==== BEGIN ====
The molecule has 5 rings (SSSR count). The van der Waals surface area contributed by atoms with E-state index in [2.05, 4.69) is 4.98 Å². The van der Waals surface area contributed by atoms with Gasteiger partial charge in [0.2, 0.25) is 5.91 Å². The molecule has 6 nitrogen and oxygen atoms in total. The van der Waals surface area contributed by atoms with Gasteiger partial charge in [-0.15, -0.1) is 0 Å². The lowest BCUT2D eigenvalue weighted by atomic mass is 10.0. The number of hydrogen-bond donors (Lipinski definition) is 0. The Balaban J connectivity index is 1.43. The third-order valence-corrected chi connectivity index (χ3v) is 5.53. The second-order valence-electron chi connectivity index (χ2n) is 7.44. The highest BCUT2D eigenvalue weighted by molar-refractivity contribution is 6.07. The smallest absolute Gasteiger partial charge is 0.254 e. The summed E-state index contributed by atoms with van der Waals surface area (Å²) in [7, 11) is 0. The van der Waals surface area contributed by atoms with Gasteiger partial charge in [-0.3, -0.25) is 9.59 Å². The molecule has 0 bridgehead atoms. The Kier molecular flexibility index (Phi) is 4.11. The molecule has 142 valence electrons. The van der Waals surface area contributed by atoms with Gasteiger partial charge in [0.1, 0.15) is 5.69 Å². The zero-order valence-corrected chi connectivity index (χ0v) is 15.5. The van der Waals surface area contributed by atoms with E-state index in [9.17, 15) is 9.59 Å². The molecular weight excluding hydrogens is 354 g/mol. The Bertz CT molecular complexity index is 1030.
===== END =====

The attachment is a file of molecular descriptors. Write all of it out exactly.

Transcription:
The molecule has 5 rings (SSSR count). The van der Waals surface area contributed by atoms with E-state index in [2.05, 4.69) is 4.98 Å². The van der Waals surface area contributed by atoms with Gasteiger partial charge in [0.2, 0.25) is 5.91 Å². The molecule has 6 nitrogen and oxygen atoms in total. The van der Waals surface area contributed by atoms with Gasteiger partial charge in [-0.15, -0.1) is 0 Å². The lowest BCUT2D eigenvalue weighted by atomic mass is 10.0. The number of hydrogen-bond donors (Lipinski definition) is 0. The Balaban J connectivity index is 1.43. The third-order valence-corrected chi connectivity index (χ3v) is 5.53. The second-order valence-electron chi connectivity index (χ2n) is 7.44. The highest BCUT2D eigenvalue weighted by molar-refractivity contribution is 6.07. The smallest absolute Gasteiger partial charge is 0.254 e. The summed E-state index contributed by atoms with van der Waals surface area (Å²) in [7, 11) is 0. The van der Waals surface area contributed by atoms with Gasteiger partial charge in [-0.3, -0.25) is 9.59 Å². The molecule has 0 bridgehead atoms. The Kier molecular flexibility index (Phi) is 4.11. The molecule has 142 valence electrons. The van der Waals surface area contributed by atoms with Gasteiger partial charge in [0.1, 0.15) is 5.69 Å². The zero-order valence-corrected chi connectivity index (χ0v) is 15.5. The van der Waals surface area contributed by atoms with E-state index in [9.17, 15) is 9.59 Å². The molecular weight excluding hydrogens is 354 g/mol. The Bertz CT molecular complexity index is 1030.